When I heard that Serena Williams was hanging her racket, I could not help thinking what an even glorious future await her.
For most people, the thought of Serena is about tennis. And it is a well-deserved image. She is the Queen of Tennis. At the risk of saying the obvious, Serena Williams is the greatest female tennis player of all time. She has 855 career wins. She has 73 Singles Titles. Not only that, but she has 23 Doubles Titles, and she has won a total of 23 Grand Slam Singles Titles — more than anyone else in the history of tennis bar one, male or female.
And that’s without even mentioning her 23 Doubles Titles, 14 Grand Slam Doubles Titles, or four Olympic Gold Medals. But you get the point; she wins a lot.
This woman took a break from professional tennis after becoming pregnant, and has reached four major finals since returning to play. My last sentence is an understatement of her experience. After giving birth, she experienced a pulmonary embolism, which rendered her bedridden for six weeks and delayed her return to training. Not long after, she revealed she was suffering from post-partum depression. As she returned to the court, she was faced with severe media scrutiny, with many second-guessing her ability to come back after being a mother. Still, she reached four major finals. Tremendous.
So great was her ability that former French Open Champion, Sue Barker, said, “Serena is the greatest because this era is so much more competitive than previous eras. The pace she generates – her serve is without question the greatest ever – combined with her movement and her power, she pushes her opponents constantly on the back foot.” In 2018, Tennis legend, Roger Federer said the player who probably had the best case for tennis “Greatest Of All Time”, man or woman, was Serena Williams.
Serena Williams is the GOAT.
Her early life was documented in the film “King Richard,” which follows her father’s journey coaching his daughters in Compton, California. You should see the film.
And while she will continue to be honoured as a sporting legend, a new horizon opens up for her. In her retirement speech, Serena said she’s “evolving away from tennis” to other things she’s interested in, like growing her burgeoning business empire.
A ‘burgeoning business empire’ is right. Unlike many other Black athletes, Serena has managed to develop business acumen alongside her skills on the court. Serena won over $90 million in career prizes while she competed. The number is the highest in women’s tennis history. She would even rank fourth on the list of men’s all-time career prize money, behind Novak Djokovic, Rafael Nadal, and Roger Federer. It is more than twice as much as her sister Venus Williams, who is ranked second among women overall.
But that amount is small compared to what Serena earned off it. Serena has made an astounding $350 million off the court from a long list of sponsors. The combined $450 million in career earnings (prize money plus off-court earnings) makes her the highest-paid female athlete in history. That’s 40% more than Maria Sharapova, the second woman on the list, who has career earnings of $325 million.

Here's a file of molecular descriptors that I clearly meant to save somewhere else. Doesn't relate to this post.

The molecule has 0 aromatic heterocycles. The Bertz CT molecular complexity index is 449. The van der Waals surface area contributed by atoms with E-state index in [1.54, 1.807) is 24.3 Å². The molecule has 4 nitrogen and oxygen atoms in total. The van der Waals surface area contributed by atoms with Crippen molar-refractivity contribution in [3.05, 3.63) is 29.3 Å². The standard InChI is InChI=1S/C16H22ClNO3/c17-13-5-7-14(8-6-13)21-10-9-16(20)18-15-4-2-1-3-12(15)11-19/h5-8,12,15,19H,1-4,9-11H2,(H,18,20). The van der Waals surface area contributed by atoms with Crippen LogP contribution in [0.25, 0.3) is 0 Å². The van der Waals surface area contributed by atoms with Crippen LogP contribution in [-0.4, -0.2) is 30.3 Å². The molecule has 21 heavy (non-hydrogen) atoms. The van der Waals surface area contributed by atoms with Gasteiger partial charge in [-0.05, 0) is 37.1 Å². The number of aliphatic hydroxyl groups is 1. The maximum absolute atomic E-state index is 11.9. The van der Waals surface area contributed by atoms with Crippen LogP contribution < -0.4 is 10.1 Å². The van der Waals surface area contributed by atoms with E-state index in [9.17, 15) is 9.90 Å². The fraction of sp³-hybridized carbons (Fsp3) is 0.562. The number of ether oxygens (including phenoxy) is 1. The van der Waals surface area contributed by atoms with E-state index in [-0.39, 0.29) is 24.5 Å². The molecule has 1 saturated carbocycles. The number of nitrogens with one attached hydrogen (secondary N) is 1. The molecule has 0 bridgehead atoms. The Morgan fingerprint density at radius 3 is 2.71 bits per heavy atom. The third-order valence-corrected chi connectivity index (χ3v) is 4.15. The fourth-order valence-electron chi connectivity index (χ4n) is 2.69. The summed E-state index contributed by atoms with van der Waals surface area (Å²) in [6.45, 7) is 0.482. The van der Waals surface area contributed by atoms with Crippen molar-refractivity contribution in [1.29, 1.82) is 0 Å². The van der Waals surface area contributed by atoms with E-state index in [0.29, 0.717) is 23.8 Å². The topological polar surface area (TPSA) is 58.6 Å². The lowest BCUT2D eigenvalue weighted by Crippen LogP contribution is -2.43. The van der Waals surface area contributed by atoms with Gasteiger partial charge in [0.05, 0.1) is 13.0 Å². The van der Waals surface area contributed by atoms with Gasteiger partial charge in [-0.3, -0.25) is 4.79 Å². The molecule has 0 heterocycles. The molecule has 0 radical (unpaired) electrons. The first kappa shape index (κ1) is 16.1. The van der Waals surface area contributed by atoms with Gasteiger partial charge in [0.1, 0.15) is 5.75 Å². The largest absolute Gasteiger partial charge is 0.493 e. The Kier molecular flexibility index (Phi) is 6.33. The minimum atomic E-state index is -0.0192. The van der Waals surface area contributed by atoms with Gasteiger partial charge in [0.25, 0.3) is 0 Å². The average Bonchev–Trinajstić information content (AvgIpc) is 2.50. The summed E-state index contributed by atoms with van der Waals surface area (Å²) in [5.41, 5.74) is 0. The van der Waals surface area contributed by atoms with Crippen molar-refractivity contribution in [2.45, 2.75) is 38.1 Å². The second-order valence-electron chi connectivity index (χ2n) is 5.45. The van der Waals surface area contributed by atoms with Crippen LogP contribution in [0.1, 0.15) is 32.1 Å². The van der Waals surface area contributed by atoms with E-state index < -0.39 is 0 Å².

And she is just getting started.
In 2014, she started Serena Ventures, a venture capital firm with a focus on founders from historically underrepresented groups. 78% of companies in the firm’s portfolio were started by women or people of colour. At the moment,16 companies are valued at least $1 billion, what is called unicorn status. Before then, in 2009, she acquired equity in the Miami Dolphins, a professional American football team, when they were valued at less than $1 billion. They are worth more than $4 billion today. She is also invested in the UFC, the global multi-billion-dollar sports enterprise.
With the success of the startups she has invested in, Serena Ventures (SV) recently raised an inaugural $111 million fund. The money came from banks, private individuals, and family offices, and the goal is to “invest in founders with diverse points of view.” And that’s exactly what Serena is doing.
Here are the founder profile statistics of what SV is invested in:
– Under-Represented Founders: 76%
– Women Founders: 53%
– Black Founders: 47%
– Latino Founders: 12%
Nigerian startups are in the midst of this. She has invested in Andela. As recently as March, she invested in another startup, Nestcoin – a crypto company owned by a 31-year-old Nigerian.
While she is passionate about technology – according to her, “Every morning, I’m so excited to walk downstairs to my office and jump onto Zooms and start reviewing decks of companies we’re considering investing in” – she is also involved in other businesses such as films. She was the executive producer on King Richard that I wrote about earlier. She has an independent clothing line named S by Serena. Likewise, she signed a TV deal with Amazon Studios last year that includes a docuseries about her life and career, and she sits on the board of directors for several companies.
If I were a betting man, I would wager that Serena would become the first female billionaire in sports history.
It’s not only because of what she has achieved. It’s also because of her attitude going forward:
“I always say that I’m a sponge: At night I go to bed, and I squeeze myself out so that the next day I can take up as much new information as I can.”
With tons of stories of how Black athletes have squandered their wealth, Serena is a breath of fresh air and a role model to girls and young Blacks everywhere.